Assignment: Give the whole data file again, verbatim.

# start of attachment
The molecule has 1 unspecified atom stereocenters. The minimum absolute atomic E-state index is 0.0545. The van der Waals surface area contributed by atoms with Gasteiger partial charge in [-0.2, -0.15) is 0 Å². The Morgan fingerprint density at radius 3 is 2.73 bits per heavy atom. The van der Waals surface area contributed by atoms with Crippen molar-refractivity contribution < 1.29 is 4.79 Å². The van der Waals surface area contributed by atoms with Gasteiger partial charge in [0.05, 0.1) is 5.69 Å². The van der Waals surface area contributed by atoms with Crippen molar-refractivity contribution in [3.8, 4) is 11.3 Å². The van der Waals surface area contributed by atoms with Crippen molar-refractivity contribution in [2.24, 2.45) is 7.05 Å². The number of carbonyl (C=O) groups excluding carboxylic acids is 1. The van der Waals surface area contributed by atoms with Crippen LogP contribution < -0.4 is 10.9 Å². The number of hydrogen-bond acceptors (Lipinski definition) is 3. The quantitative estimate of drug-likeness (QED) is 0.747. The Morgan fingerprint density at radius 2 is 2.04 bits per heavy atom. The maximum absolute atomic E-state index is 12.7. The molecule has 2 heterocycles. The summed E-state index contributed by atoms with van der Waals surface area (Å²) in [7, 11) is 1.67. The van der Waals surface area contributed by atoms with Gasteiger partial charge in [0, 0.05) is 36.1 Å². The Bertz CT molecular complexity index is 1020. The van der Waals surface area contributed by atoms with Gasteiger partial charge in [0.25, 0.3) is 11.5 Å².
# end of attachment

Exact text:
The molecule has 1 unspecified atom stereocenters. The minimum absolute atomic E-state index is 0.0545. The van der Waals surface area contributed by atoms with Gasteiger partial charge in [-0.2, -0.15) is 0 Å². The Morgan fingerprint density at radius 3 is 2.73 bits per heavy atom. The van der Waals surface area contributed by atoms with Crippen molar-refractivity contribution < 1.29 is 4.79 Å². The van der Waals surface area contributed by atoms with Gasteiger partial charge in [0.05, 0.1) is 5.69 Å². The van der Waals surface area contributed by atoms with Crippen molar-refractivity contribution in [3.8, 4) is 11.3 Å². The van der Waals surface area contributed by atoms with Crippen molar-refractivity contribution in [2.24, 2.45) is 7.05 Å². The number of carbonyl (C=O) groups excluding carboxylic acids is 1. The van der Waals surface area contributed by atoms with Crippen LogP contribution < -0.4 is 10.9 Å². The number of hydrogen-bond acceptors (Lipinski definition) is 3. The quantitative estimate of drug-likeness (QED) is 0.747. The Morgan fingerprint density at radius 2 is 2.04 bits per heavy atom. The maximum absolute atomic E-state index is 12.7. The molecule has 2 heterocycles. The summed E-state index contributed by atoms with van der Waals surface area (Å²) in [7, 11) is 1.67. The van der Waals surface area contributed by atoms with Gasteiger partial charge in [0, 0.05) is 36.1 Å². The Bertz CT molecular complexity index is 1020. The van der Waals surface area contributed by atoms with Gasteiger partial charge in [0.25, 0.3) is 11.5 Å².